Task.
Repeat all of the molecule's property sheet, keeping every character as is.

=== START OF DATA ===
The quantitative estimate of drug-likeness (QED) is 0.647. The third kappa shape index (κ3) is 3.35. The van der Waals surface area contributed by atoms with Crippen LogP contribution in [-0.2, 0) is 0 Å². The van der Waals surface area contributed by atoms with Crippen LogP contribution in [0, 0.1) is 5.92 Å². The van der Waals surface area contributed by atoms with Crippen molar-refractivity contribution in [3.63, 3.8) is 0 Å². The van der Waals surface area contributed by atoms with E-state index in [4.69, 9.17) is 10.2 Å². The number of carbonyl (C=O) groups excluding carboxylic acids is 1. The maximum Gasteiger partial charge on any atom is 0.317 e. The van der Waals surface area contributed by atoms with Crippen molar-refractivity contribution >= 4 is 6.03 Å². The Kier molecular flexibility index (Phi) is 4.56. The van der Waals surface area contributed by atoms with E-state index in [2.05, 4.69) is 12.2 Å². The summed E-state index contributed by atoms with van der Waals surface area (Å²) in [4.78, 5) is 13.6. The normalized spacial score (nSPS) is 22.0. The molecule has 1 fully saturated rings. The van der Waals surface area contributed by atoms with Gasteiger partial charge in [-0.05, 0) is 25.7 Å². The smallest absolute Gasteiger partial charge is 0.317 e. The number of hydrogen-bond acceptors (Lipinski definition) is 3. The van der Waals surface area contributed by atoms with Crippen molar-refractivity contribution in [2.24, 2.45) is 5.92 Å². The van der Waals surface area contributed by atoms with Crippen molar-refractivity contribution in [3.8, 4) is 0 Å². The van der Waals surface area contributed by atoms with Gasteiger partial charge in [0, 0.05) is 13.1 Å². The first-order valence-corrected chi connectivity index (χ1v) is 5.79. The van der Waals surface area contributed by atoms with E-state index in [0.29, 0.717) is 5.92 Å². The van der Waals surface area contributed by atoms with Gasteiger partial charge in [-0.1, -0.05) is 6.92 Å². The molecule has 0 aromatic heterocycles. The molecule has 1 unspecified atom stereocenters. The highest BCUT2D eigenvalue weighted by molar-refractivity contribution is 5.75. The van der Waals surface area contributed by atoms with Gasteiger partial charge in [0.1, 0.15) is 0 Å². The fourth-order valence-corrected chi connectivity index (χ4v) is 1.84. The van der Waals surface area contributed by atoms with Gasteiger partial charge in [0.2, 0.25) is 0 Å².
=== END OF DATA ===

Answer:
The quantitative estimate of drug-likeness (QED) is 0.647. The third kappa shape index (κ3) is 3.35. The van der Waals surface area contributed by atoms with Crippen LogP contribution in [-0.2, 0) is 0 Å². The van der Waals surface area contributed by atoms with Crippen LogP contribution in [0, 0.1) is 5.92 Å². The van der Waals surface area contributed by atoms with Crippen molar-refractivity contribution in [3.63, 3.8) is 0 Å². The van der Waals surface area contributed by atoms with E-state index in [4.69, 9.17) is 10.2 Å². The number of carbonyl (C=O) groups excluding carboxylic acids is 1. The maximum Gasteiger partial charge on any atom is 0.317 e. The van der Waals surface area contributed by atoms with Crippen molar-refractivity contribution >= 4 is 6.03 Å². The Kier molecular flexibility index (Phi) is 4.56. The van der Waals surface area contributed by atoms with E-state index in [2.05, 4.69) is 12.2 Å². The summed E-state index contributed by atoms with van der Waals surface area (Å²) in [4.78, 5) is 13.6. The normalized spacial score (nSPS) is 22.0. The molecule has 1 fully saturated rings. The van der Waals surface area contributed by atoms with Gasteiger partial charge in [-0.05, 0) is 25.7 Å². The smallest absolute Gasteiger partial charge is 0.317 e. The number of hydrogen-bond acceptors (Lipinski definition) is 3. The van der Waals surface area contributed by atoms with Crippen molar-refractivity contribution in [2.24, 2.45) is 5.92 Å². The van der Waals surface area contributed by atoms with Crippen molar-refractivity contribution in [3.8, 4) is 0 Å². The van der Waals surface area contributed by atoms with Gasteiger partial charge in [0, 0.05) is 13.1 Å². The first-order valence-corrected chi connectivity index (χ1v) is 5.79. The van der Waals surface area contributed by atoms with E-state index in [0.29, 0.717) is 5.92 Å². The van der Waals surface area contributed by atoms with Gasteiger partial charge in [-0.1, -0.05) is 6.92 Å². The molecule has 0 aromatic heterocycles. The molecule has 1 unspecified atom stereocenters. The highest BCUT2D eigenvalue weighted by molar-refractivity contribution is 5.75. The van der Waals surface area contributed by atoms with Gasteiger partial charge in [0.1, 0.15) is 0 Å². The fourth-order valence-corrected chi connectivity index (χ4v) is 1.84. The van der Waals surface area contributed by atoms with Gasteiger partial charge in [0.2, 0.25) is 0 Å².